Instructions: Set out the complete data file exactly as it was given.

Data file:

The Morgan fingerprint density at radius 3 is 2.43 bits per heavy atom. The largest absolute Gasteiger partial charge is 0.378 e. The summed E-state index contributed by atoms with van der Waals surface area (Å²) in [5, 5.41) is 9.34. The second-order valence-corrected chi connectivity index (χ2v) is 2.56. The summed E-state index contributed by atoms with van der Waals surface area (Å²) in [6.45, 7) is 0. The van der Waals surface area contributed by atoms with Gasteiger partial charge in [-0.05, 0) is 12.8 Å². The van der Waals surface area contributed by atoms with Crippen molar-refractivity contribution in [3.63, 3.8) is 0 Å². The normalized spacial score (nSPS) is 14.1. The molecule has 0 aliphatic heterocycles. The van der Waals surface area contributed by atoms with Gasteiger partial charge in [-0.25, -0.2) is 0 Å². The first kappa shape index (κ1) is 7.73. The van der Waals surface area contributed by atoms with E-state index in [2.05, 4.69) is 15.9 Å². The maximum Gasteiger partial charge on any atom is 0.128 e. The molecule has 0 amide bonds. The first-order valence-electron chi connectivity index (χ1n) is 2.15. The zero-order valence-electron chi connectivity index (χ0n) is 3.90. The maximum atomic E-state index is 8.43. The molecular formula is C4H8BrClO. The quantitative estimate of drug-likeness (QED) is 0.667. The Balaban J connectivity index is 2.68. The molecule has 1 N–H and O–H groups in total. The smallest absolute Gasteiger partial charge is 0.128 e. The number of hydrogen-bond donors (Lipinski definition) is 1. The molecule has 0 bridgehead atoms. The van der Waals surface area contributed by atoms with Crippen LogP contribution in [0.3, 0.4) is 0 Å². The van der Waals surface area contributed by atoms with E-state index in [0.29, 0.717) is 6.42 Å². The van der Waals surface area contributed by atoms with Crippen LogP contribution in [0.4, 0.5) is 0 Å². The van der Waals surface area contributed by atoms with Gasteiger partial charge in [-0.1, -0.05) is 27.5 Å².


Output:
The Morgan fingerprint density at radius 3 is 2.43 bits per heavy atom. The largest absolute Gasteiger partial charge is 0.378 e. The summed E-state index contributed by atoms with van der Waals surface area (Å²) in [5, 5.41) is 9.34. The second-order valence-corrected chi connectivity index (χ2v) is 2.56. The summed E-state index contributed by atoms with van der Waals surface area (Å²) in [6.45, 7) is 0. The van der Waals surface area contributed by atoms with Gasteiger partial charge in [-0.05, 0) is 12.8 Å². The van der Waals surface area contributed by atoms with Crippen molar-refractivity contribution in [3.63, 3.8) is 0 Å². The normalized spacial score (nSPS) is 14.1. The molecule has 0 aliphatic heterocycles. The van der Waals surface area contributed by atoms with Gasteiger partial charge in [-0.25, -0.2) is 0 Å². The first kappa shape index (κ1) is 7.73. The van der Waals surface area contributed by atoms with E-state index in [2.05, 4.69) is 15.9 Å². The maximum Gasteiger partial charge on any atom is 0.128 e. The molecule has 0 amide bonds. The first-order valence-electron chi connectivity index (χ1n) is 2.15. The zero-order valence-electron chi connectivity index (χ0n) is 3.90. The maximum atomic E-state index is 8.43. The molecular formula is C4H8BrClO. The quantitative estimate of drug-likeness (QED) is 0.667. The Balaban J connectivity index is 2.68. The molecule has 1 N–H and O–H groups in total. The smallest absolute Gasteiger partial charge is 0.128 e. The number of hydrogen-bond donors (Lipinski definition) is 1. The molecule has 0 bridgehead atoms. The van der Waals surface area contributed by atoms with Crippen LogP contribution in [0.3, 0.4) is 0 Å². The van der Waals surface area contributed by atoms with E-state index in [0.29, 0.717) is 6.42 Å². The van der Waals surface area contributed by atoms with Crippen LogP contribution in [0.4, 0.5) is 0 Å². The van der Waals surface area contributed by atoms with Gasteiger partial charge in [-0.1, -0.05) is 27.5 Å².